Jean Charles Houzeau was born in 1820 in Havre a suburb of the city of Mons in western Belgium. He was educated at the college
in Mons and attended the University of Brussels for a year in 1837-8. From an early age he had shown a love and aptitude
for mathematics and astronomy, and built a small Observatory near his father's home equipping it with what instruments he
could afford. In 1840-1 he studied science in Paris and also began his involvement with journalism, contributing scientific
articles especially, to a Brussels newspaper. From 1842 he worked as a voluntary assistant at the Brussels Observatory and
continued writing papers and articles on astronomical topics such as meteors, asteroids and comets. In 1846 he was appointed
assistant astronomer, but during the unsettled period of the 1848 Revolutions he wrote articles supporting the Republican
ideas of the time and as a result he lost his job at the Observatory in 1849. After travelling to England and then to other
countries on the continent he settled in Paris for the next five years. There he continued his studies and wrote further
scientific papers; he worked with Abbadie on astronomical, geodesic and meteorological observations that had been made in
Ethiopia. In 1854 he was employed by the Belgian War Department to help with a topographical survey of the country; this
employment apparently lasted until May 1857 when he left for a visit to the United States. In 1856 he was elected a member
of the Royal Academy of Belgium in the section of mathematical and physical sciences; at that time he seems also to have been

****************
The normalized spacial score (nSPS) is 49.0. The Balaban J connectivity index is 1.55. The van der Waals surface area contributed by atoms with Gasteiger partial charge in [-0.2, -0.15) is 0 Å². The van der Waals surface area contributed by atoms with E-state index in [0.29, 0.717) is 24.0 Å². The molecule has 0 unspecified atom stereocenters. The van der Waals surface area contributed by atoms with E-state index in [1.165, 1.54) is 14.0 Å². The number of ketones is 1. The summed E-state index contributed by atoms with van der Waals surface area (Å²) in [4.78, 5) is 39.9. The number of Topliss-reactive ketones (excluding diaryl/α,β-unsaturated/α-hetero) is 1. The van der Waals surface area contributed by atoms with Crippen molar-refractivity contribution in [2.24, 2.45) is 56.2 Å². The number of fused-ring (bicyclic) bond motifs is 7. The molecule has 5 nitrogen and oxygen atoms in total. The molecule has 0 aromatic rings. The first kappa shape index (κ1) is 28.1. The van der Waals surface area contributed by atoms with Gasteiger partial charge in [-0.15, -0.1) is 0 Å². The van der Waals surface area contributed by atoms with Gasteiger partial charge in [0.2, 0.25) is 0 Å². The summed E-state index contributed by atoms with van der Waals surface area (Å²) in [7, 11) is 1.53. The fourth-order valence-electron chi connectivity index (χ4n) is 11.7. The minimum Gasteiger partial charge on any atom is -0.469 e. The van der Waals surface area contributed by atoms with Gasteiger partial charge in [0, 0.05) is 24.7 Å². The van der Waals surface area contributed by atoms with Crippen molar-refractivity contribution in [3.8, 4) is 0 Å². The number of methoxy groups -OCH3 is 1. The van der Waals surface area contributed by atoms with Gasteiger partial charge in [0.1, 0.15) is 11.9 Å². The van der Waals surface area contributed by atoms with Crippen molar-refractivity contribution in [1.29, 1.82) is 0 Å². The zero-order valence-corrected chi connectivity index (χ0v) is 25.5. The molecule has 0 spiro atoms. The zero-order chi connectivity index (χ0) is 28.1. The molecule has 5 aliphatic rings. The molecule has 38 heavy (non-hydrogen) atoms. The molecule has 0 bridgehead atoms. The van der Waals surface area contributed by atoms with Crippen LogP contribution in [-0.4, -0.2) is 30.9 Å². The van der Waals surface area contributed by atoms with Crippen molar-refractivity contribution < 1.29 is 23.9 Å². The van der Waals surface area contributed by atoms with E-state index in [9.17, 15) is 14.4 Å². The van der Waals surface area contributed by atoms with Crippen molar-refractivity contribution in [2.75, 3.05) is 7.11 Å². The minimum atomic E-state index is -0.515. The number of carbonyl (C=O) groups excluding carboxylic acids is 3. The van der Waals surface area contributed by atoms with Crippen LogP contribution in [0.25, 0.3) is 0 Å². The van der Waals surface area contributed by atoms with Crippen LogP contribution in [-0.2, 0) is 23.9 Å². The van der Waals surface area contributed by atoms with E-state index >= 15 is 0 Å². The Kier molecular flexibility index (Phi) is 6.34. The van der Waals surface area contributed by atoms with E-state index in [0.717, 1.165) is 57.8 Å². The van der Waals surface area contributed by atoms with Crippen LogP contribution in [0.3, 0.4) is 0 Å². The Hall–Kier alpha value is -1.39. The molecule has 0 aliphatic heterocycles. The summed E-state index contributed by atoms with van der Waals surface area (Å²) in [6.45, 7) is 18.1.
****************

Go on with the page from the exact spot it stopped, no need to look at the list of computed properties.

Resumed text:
working as an astronomer at the Brussels Observatory. He published in 1857 an important work on physical geography entitled
'Histoire du sol de l'Europe'. His decision to leave Belgium may have had something to do with his political opinions, or
it may have been due to his resentment at the promotion of someone junior to him to a higher position.
visit to the United States extended into a stay of nearly 20 years. At first, having passed through New Orleans, he spent
some time in Texas where he was engaged in surveying and scientific exploration. He carried out astronomical and meteorological
observations and studied the natural history and biology of the area. When the Civil War broke out in 1861, Houzeau, who
was known to have abolitionist opinions, helped Union supporters to escape from San Antonio. Subsequently he was forced to
flee, disguised as a Mexican labourer, from the attacks of Texas slave owners and found refuge in Mexico. However at the
time Mexico was at war with France and Houzeau, with great difficulty made his way back to the United States, settling in
New Orleans from 1864 to 1868. There he was the managing editor of the New Orleans 'Tribune', which was published in French
and English, and was the first Black daily newspaper in the United States. His writing in the paper clearly showed his radical
opinions and support for the Black people of Louisiana; he particularly relished the fact that his dark complexion led many
to assume that he was Black himself (possibly he did have African ancestry, considering Belgium's past links with Spain).
In 1872 he published a memoir of this period, entitled 'My Passage at the New Orleans Tribune' in which he describes the Black
Creole elite, and the failure of Reconstruction in Louisiana. This memoir is due for publication by the Louisiana State University
Press in a new edition this year; it has been translated by Gerard F. Denault of Harvard, and is edited and introduced by
David C. Rankine of the University of California at Irvine.
And then, Houzeau says, 'anxious at last to live in a quiet
country once more, I concluded to come to Jamaica, where I arrived in 1868.'